Many old towns and villages in this country possess a lot of history with their interesting streets and alleyways etc. (If only walls could talk!)

The streets of Ellesmere for instance would be built clustered around the church of St Mary’s and the once proud castle that stood on the higher ground of the town. Names such as Watergate Street, Church Street, Church Hill, Sandy Lane, Love Lane, and Birch Road are so familiar to the residents of Ellesmere.

(In my opinion, when the new supermarket was opened and the canal area in the town was smartened up a few years ago it has really enhanced the town). St John’s Hill in Ellesmere has been recognised as far back as the 1200s. The Lords of the Manor mentioned in past times were Llywellyn and Joan, his wife, who was it seems referred to as being ‘the Lady of Wales’. These noted dignitaries separated the manor and bestowed it to the Knights Hospitallers of St John. As a result of this move, Ellesmere was then to be made up of two manors. This was to carry on until the Egertons were to become Lords of the Manor and once again it appears the town came together as one manor again.

Before the age of canals (1797) the majority of houses in Ellesmere were thatched and constructed of timber. Copnall’s shop in the town had retained the somewhat old manifestation resembling a prominent medieval similarity. In the main from the1830s, the buildings were showing more sign of modern brickwork due to renovation and replacement etc in the town.

A noted residence known in Ellesmere is Sheraton House. This house was given its name by Captain Adam upon purchase of the property from Mr McIntyre. A Mr Sheraton it appears was clerk to the Bridgewater Estates in Ellesmere. His widow at one time resided in the house even though the property was not under the ownership of the estate. It has been described as a beautiful house and there was a probability of it being built during the mid-1700s. Some alterations it seems have been executed over the years. The adjoining ancient barn and coach-house are said to be a great deal older than the house.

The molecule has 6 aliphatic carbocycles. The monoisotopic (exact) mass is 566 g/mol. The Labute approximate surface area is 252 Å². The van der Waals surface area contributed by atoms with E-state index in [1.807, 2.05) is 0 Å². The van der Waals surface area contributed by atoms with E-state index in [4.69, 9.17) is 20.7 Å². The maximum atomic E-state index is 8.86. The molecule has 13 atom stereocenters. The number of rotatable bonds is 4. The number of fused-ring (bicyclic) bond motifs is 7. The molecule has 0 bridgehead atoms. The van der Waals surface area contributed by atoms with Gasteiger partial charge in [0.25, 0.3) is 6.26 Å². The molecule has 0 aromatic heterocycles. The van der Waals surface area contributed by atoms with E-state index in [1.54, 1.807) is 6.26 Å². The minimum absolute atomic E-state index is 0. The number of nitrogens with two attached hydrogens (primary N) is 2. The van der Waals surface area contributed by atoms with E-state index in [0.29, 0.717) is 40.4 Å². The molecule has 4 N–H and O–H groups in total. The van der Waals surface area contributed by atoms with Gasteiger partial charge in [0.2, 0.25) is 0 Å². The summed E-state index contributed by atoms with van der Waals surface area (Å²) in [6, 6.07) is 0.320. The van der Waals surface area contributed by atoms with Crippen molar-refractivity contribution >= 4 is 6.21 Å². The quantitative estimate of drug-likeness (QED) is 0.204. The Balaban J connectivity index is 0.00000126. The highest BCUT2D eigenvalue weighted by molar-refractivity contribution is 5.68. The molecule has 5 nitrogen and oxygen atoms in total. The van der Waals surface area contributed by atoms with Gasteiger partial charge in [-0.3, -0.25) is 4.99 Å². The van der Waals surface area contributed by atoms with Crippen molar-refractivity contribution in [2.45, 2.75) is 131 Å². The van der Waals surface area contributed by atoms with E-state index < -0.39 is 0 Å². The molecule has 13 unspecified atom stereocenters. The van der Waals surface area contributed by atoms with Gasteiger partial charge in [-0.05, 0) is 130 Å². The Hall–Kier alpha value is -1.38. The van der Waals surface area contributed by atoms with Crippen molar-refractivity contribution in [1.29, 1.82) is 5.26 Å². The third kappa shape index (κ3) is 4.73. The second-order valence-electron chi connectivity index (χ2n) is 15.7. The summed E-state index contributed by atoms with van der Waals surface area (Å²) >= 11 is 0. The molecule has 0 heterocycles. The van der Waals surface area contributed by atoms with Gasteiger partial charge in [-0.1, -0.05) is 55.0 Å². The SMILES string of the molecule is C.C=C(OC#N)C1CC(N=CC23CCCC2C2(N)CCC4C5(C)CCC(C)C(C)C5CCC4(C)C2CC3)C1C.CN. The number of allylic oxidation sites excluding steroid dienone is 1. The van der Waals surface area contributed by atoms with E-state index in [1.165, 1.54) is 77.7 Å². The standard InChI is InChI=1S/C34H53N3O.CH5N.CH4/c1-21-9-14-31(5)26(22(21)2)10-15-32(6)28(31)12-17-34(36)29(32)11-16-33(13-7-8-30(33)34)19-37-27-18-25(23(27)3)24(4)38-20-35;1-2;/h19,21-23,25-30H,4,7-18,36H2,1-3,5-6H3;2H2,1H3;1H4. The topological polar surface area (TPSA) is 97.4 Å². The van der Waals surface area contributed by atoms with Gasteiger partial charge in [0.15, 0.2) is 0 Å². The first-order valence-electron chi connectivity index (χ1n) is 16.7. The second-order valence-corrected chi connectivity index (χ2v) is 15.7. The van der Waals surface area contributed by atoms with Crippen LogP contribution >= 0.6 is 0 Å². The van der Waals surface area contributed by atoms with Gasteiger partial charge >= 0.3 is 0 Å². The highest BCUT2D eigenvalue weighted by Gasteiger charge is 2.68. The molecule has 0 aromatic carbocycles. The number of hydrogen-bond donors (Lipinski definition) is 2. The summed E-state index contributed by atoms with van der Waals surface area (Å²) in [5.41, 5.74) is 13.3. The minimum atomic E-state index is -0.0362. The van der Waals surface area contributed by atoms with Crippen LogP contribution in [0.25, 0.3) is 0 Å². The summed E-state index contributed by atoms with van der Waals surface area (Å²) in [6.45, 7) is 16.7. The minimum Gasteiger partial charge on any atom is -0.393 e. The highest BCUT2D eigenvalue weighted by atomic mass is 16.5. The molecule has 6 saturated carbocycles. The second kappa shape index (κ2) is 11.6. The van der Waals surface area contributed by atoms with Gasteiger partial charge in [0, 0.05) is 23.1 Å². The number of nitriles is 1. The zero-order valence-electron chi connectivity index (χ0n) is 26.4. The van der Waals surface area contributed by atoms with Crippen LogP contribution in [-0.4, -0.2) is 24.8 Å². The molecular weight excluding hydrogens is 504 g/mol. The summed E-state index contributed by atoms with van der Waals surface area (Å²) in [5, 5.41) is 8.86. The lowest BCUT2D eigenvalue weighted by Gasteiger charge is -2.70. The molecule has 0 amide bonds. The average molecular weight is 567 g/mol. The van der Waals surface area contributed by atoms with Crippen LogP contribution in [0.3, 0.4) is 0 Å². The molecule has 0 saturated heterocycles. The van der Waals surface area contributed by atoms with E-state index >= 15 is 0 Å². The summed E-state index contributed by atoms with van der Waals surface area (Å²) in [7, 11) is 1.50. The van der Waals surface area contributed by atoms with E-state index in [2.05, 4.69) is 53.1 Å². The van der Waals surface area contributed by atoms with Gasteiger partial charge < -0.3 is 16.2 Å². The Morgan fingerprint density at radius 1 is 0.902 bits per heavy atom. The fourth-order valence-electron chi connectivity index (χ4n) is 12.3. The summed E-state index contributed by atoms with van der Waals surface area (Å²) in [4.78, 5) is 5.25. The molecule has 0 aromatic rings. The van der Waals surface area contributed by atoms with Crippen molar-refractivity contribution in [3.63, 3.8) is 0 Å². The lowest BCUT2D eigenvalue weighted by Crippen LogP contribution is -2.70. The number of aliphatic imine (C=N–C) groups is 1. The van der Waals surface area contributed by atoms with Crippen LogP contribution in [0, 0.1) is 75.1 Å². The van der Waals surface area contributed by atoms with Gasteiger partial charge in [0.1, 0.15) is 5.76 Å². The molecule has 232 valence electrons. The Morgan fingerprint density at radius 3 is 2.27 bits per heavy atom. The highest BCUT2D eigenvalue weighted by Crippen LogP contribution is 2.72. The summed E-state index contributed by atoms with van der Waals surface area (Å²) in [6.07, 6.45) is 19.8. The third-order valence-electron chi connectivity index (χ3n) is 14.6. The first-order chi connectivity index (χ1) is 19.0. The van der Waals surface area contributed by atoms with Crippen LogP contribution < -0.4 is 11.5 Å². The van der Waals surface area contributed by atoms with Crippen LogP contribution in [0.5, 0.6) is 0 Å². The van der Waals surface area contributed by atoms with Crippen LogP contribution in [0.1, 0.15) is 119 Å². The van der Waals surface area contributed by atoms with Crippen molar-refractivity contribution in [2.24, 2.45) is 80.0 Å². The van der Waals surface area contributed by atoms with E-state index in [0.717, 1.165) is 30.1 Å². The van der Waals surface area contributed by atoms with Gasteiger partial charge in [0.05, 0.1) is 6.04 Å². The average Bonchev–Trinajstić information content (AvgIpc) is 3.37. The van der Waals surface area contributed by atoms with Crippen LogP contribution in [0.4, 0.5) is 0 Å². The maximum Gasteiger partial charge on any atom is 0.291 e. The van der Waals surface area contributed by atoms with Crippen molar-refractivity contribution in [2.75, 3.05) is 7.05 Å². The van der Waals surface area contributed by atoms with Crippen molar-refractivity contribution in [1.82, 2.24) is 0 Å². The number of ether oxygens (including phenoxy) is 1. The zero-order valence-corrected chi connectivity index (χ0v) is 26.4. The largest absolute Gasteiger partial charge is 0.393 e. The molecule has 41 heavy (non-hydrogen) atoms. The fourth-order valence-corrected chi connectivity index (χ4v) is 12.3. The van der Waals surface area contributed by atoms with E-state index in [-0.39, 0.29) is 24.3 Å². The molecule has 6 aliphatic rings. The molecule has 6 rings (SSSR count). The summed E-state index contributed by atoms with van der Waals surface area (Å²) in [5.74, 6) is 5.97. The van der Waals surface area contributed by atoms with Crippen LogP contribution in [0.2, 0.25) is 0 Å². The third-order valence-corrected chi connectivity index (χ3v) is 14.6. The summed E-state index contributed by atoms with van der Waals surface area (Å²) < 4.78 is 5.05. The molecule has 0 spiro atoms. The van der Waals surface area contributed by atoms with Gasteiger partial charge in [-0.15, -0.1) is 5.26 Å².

Another well-known house in the town refers to the Hill. There is a possibility it could have once been under the ownership of a family known as the Walfords or maybe from Frankton the Harris family. It is almost certain a Mrs Harris lived here with her daughters at the onset of the 1800s. According to recollections, the church minister of Dudleston and Welshampton Evan Evans (a man who lived to a great age) lived as a “mess-mate” at a house in Church Street with the Walfords. On Sundays he would pay undivided attention to his parishes. On weekdays he would spend much of his time paying visits to Sally Harris at the Hill of whom he was engaged to. While there, they would have supper and play card games of whist. Unfortunately, they were never to be married. It seems the consideration was as regards Sally, she was “to be too delicate to be married”.

The Hill was transformed into a Ladies Academy when the Harris family moved out. In 1831, Miss Young and fifteen other ladies resided with a manservant at the Hill. Another person who had lived at the house in the 1800s was a Francis Walker. This was the Bailiff of Ellesmere who dared to challenge the Earl’s agent for some reason. For this, misdemeanour, Francis Walker was cautioned. Surgeon Gwynne was also to the live at the Hill. However, he later moved to Church Street upon his marriage to a Miss Walker. On his retirement there was another relocation to the Isle of Man where Surgeon Gwynne died in his nineties.